As underscored Emma Chiu, Innovation & Creation Director at The Innovation Group JWT Intelligence who moderated the conference on trends, "Sustainability is no longer an option, it’s an obligation". A fact that exhibitors understood. All stands featured a green corner with packagings meeting the four R’s of sustainable development: Reduction, Reuse, Recycling and Recovery.

"Reduce", like the thickness of the Slim Cap+Thin Wall tube proposed by Albéa. The weight of the material for the skirt made of PE mono-material, was reduced from 500 to 300 microns, i.e., a reduction of 30%. The tube and its capsule weighs 33% less than a standard tube, resulting in a reduction of its environmental impact of nearly 36% compared to a standard tube, boasted the manufacturer. "Reuse", like the single-layer tube made of 50% PCR (Post Consumer Recycled) developed by CTL Packaging. The recycled material comes from milk bottles which were recycled in the UK. A PCR material supplied by the recycler Biffa, who guarantees its food grade, stipulated company officials. However, this is currently only valid in the UK, as Efsa [1] did not validate the process yet. As for "Recycling", it is the Eastman Company, winner of the Luxury Pack in Green 2019 Award in the category "Sustainable Initiatives" who came up with the best example: the plastic specialty supplier presented Cristal Revēl, a new range of PCR copolyesters. In fact, the majority plastic packaging suppliers presented packaging solutions based on 30, 50 or even 100% PCR material, or made of recycled plastic from marine litter (Qualiform). Bio-sourced packagings also stole the show, whether based on ethylene derived from sugar cane, oyster shells, dried and ground algae, or wood chips (PRP).

As part exhibitors’ green offer, it is probably the fourth R that best illustrates the ecological shift taken by the event, with "Recovery" or Refill. This can be evidenced for example, with the lipsticks offering a refill solution, like those proposed by Texen, Toly or HCT Beauty. It is also true for airless systems, where the user keeps the outer bottle and only buys the airless inner part (proposes by Berry, formerly RPC Bramlage). We cannot speak of refill solutions without mentioning refillable perfume bottles, big names like Chanel, Vicktor & Rolf, Louis Vitton, amongt others having adopted the eco-responsible gesture initiated fifteen years ago by the forerunner, Parfums Mugler.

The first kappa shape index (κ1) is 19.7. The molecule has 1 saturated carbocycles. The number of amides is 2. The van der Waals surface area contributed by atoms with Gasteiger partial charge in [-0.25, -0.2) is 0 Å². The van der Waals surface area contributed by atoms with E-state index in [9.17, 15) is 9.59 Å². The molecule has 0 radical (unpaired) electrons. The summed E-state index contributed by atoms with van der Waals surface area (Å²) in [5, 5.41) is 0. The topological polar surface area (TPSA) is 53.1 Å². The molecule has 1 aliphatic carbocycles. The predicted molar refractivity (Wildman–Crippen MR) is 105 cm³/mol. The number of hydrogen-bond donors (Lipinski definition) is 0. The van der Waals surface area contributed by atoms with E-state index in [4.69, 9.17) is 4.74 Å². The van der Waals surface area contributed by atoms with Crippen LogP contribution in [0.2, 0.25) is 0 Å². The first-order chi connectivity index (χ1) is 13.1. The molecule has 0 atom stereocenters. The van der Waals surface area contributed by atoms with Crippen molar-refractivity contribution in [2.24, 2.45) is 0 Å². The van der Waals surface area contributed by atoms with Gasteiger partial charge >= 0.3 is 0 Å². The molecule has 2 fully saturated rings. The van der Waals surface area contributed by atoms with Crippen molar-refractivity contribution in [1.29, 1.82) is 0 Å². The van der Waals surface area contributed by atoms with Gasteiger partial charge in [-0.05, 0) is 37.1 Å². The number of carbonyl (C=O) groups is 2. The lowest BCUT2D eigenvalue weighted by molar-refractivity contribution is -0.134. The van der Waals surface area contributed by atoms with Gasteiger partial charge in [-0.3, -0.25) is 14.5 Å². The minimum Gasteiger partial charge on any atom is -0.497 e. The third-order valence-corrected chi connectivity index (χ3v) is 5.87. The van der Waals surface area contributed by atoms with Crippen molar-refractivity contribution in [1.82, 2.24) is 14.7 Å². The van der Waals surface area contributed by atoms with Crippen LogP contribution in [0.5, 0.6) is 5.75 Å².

But plastic is not the only material to meet demand for more environmentally friendly solutions. Metal suppliers, dedicated to luxury packaging, are working on the issue, in particular the G. Pivaudran Company who uses aluminium for the decoration of premium perfume bottles. Committed to an environmental approach, the company is studying the possibility to use recycled aluminium.

Meanwhile the cardboard sector is not lagging behind: it has long been engaged in a process of continuous improvement to preserve natural resources. BillerudKorsnäs’ new CrownBoard combines strong resiliency and weight optimization. Thanks to a multi-layer structure, the carton board is thinner without compromising performance. Lighter, it reduces the number of pallets used for delivery. On the next stand, Favini was introducing his Refit paper, made up of 45% virgin fibre from FSC certified trees, 40% PCR fibres and 15% textile fibres from Italian wool and cotton by-products. Without forgetting of course, the new cardboard tubes of Albéa and L’Oréal or Stora Enso, which, if they don’t completely eliminate the use of plastic, significantly reduce its use.

Now remains to be checked the quality, the origin of all these materials and their food grade qualification when in direct contact with products. A requirement increasingly demanded by customers.

Brands that demonstrate their commitment to sustainable development and to circular economy are now able to rely on an offer that combines recyclability, eco-design, environmental impact reduction, re-use, compostability...